High court nixes review of gun raid
The Colorado Supreme Court on Monday announced it will not hear a case involving law enforcement’s seizure of firearms from a Fruitvale man’s home.
William Martin had asked the state’s high court to review a decision issued in June by the Colorado Court of Appeals.
A three-person panel of judges with the appellate court found that a search warrant was legal that allowed Mesa County Sheriff’s Department SWAT officers to enter Martin’s home and remove 150 firearms, in addition to 30,000 rounds of ammunition, on Nov. 15, 2007.
The weapons were handed over by the Sheriff’s Department to agents of the U.S. Bureau of Alcohol, Tobacco and Firearms.
Mesa County Chief Judge David Bottger signed off on the search, finding there was probable cause that Martin was a felon in possession of firearms.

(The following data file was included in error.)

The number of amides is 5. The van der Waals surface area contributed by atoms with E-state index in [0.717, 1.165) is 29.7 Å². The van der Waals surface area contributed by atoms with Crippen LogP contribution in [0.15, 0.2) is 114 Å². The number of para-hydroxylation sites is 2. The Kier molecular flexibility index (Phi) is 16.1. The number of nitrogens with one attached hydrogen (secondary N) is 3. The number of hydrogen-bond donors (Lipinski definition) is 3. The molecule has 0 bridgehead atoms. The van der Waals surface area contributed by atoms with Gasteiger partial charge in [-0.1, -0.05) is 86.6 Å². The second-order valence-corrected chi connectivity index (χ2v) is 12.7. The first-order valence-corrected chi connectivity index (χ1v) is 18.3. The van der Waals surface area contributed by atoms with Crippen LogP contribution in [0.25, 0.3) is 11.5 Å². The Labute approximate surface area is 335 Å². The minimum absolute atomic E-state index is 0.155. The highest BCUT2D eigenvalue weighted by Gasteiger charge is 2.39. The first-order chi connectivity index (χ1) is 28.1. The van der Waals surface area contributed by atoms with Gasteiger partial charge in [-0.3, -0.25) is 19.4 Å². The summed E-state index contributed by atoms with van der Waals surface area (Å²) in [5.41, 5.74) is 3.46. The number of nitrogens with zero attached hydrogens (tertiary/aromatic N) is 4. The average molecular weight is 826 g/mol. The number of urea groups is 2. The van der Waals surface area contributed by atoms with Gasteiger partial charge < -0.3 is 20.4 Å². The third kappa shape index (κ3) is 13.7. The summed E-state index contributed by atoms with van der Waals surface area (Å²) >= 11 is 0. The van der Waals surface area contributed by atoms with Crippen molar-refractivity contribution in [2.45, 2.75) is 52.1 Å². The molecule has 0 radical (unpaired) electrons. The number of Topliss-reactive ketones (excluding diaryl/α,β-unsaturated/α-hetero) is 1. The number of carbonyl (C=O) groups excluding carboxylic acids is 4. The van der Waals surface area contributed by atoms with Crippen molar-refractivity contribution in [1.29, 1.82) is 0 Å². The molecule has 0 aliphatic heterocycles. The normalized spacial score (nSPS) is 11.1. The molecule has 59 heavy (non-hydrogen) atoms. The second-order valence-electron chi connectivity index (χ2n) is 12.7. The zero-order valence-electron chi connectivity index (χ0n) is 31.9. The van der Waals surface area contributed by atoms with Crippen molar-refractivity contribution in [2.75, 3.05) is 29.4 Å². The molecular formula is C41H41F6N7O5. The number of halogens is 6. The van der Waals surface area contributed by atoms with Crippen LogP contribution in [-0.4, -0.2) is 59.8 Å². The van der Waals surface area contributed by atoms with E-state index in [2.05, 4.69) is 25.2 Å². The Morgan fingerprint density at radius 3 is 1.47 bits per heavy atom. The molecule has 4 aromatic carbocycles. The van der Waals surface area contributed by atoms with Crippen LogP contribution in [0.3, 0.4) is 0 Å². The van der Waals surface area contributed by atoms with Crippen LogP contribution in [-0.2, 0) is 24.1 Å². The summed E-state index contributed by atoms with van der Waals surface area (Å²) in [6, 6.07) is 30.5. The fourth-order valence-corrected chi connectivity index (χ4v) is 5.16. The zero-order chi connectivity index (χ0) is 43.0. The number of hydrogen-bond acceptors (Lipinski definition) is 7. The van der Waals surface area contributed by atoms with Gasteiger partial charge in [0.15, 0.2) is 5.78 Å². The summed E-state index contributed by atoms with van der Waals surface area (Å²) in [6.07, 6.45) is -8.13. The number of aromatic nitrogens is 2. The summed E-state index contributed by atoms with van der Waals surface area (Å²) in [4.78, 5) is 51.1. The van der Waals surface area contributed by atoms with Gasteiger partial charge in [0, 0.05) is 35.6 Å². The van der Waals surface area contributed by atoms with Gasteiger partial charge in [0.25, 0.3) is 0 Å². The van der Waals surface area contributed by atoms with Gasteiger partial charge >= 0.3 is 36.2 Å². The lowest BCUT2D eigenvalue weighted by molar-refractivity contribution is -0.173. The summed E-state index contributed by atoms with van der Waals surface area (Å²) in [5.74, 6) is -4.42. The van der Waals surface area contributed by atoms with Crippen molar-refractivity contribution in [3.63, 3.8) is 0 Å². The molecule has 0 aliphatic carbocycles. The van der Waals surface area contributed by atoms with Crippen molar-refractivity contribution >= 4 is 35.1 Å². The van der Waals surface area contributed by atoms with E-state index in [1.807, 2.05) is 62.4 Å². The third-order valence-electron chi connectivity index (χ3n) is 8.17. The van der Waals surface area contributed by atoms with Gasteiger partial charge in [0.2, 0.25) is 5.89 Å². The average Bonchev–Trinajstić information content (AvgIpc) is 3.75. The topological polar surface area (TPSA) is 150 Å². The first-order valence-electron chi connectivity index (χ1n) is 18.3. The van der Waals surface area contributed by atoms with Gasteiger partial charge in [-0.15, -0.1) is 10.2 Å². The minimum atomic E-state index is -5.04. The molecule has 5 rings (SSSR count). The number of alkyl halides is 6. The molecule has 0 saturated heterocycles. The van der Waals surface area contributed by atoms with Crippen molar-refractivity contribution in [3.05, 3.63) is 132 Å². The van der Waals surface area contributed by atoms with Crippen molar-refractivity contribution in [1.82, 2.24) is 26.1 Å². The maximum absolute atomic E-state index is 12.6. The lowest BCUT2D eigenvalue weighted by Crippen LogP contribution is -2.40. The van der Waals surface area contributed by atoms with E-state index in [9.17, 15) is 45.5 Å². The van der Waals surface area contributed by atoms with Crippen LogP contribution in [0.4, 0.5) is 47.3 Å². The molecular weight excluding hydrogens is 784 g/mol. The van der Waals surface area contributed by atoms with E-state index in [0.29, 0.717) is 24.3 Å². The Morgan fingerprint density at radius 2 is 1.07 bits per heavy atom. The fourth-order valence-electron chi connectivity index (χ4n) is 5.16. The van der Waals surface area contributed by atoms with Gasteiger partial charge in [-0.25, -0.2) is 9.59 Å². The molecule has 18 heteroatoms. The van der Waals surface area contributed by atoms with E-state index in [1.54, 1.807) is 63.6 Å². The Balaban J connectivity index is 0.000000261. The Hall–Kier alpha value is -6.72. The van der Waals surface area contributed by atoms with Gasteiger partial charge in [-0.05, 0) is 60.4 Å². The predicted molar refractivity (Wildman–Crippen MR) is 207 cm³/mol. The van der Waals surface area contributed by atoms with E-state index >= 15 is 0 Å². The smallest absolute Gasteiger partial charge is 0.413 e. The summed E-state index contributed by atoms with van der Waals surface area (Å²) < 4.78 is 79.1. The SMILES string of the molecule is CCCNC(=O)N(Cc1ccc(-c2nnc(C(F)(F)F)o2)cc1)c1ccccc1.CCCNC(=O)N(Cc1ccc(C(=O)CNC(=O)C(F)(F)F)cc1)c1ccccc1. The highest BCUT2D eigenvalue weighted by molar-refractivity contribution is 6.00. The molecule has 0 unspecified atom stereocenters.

Martin pleaded guilty in Mesa County in May 1991 to felony vehicular assault and was sentenced to probation. He successfully completed probation in January 1994.
Martin’s attorneys unsuccessfully argued that the 2007 raid was illegal because Martin’s right to bear arms was restored when he completed his probation.
The Colorado Legislature adopted a law prohibiting felons from possessing firearms in July 1994, six months after Martin finished probation, Martin’s attorneys argued.
Martin’s guns eventually were returned to his wife, Shelley, after state and federal prosecutors declined to bring charges in the case.